The numbers speak for themselves. According to research from the University of Southampton, the pandemic and lockdown led to a rise in the number of people suffering sleeping problems from one in six (15.7%) to one in four (24.7%). In addition, there were 2.77 million Google searches for “insomnia” during the the start of the pandemic, which is an increase of 58% over the same duration in the previous three years (American Academy of Sleep Medicine).

Health effects of Coronasomnia

Stress and lack of sleep can have severe negative effects on your overall health. It’s often a vicious circle, as the means to help reduce stress such as exercise, often feel impossible when you’re so sleep deprived, yet in truth, would boost your body and mind significantly which would help with sleep. One of the biggest concerns is how it can impact your immune system, which in turn increases the susceptibility of other viruses. Studies show that people who don’t get quality sleep or enough sleep are more likely to get sick after being exposed to a virus. Lack of sleep can also affect how fast you recover if you do get sick. Furthermore, it can also lead to issues with worsening cardiovascular and metabolic issues, such as an increased risk of diabetes, weight gain and high blood pressure.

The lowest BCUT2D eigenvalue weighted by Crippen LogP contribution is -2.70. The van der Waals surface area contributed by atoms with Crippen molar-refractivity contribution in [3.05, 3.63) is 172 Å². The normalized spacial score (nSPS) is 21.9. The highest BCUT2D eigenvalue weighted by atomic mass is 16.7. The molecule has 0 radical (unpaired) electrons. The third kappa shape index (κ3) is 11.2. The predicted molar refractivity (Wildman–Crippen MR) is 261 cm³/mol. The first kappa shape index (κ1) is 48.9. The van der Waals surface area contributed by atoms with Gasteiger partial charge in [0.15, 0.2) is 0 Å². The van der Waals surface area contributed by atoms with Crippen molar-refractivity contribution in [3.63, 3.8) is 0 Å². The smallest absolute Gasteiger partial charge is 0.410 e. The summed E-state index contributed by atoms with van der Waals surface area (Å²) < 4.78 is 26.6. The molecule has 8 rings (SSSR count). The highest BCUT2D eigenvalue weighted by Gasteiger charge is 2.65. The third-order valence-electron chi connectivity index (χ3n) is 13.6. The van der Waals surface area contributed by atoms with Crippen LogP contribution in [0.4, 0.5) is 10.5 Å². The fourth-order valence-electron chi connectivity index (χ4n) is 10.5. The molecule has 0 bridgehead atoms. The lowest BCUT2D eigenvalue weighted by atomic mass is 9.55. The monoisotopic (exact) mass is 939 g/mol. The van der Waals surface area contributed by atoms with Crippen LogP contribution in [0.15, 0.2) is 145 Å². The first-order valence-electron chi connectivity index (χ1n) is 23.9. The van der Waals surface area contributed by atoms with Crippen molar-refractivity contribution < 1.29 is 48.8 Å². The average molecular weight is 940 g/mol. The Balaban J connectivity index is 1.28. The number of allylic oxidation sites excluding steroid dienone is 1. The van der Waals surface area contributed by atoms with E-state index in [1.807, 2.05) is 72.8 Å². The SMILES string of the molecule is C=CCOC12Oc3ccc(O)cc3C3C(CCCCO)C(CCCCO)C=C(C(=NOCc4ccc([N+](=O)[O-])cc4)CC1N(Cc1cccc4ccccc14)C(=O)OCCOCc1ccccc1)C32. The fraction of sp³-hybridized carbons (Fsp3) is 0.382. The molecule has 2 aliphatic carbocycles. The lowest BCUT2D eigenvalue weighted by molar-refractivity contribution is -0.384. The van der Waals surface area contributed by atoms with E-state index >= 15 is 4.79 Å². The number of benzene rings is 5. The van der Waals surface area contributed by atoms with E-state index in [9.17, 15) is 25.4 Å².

In addition, sleep deprivation can impact our emotional wellbeing and our moods. When you’re completely exhausted, it is much easier to snap at someone, explode at something trivial which seemingly looks insignificant, or generally feel low, not wanting to do much.

It also dampens our internal drive, motivation, morale and desire to be productive, be it at home or in the workplace. It taints our focus and concentration, which brings its own host of ramifications, which again, increases stress levels. Sleep directly impacts our cognitive functions, so things like memory and decision making can be impacted either positively or negatively by sleep.